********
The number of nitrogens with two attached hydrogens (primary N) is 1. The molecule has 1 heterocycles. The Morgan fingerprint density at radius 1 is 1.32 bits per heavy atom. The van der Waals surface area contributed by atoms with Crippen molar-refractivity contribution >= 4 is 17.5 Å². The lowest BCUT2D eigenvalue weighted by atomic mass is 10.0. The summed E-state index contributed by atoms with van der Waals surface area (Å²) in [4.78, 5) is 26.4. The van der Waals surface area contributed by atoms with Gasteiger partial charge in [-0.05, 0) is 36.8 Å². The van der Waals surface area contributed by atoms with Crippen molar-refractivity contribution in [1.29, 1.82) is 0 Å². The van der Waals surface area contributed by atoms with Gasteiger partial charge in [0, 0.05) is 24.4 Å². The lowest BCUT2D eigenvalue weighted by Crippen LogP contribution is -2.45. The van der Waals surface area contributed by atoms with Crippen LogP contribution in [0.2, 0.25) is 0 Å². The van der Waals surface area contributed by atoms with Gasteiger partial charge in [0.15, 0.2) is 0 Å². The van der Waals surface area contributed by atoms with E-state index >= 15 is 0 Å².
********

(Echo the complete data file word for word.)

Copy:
The number of nitrogens with two attached hydrogens (primary N) is 1. The molecule has 1 heterocycles. The Morgan fingerprint density at radius 1 is 1.32 bits per heavy atom. The van der Waals surface area contributed by atoms with Crippen molar-refractivity contribution >= 4 is 17.5 Å². The lowest BCUT2D eigenvalue weighted by atomic mass is 10.0. The summed E-state index contributed by atoms with van der Waals surface area (Å²) in [4.78, 5) is 26.4. The van der Waals surface area contributed by atoms with Gasteiger partial charge in [-0.05, 0) is 36.8 Å². The van der Waals surface area contributed by atoms with Crippen molar-refractivity contribution in [1.29, 1.82) is 0 Å². The van der Waals surface area contributed by atoms with Gasteiger partial charge in [0, 0.05) is 24.4 Å². The lowest BCUT2D eigenvalue weighted by Crippen LogP contribution is -2.45. The van der Waals surface area contributed by atoms with Crippen LogP contribution in [0.2, 0.25) is 0 Å². The van der Waals surface area contributed by atoms with Gasteiger partial charge in [0.15, 0.2) is 0 Å². The van der Waals surface area contributed by atoms with E-state index >= 15 is 0 Å².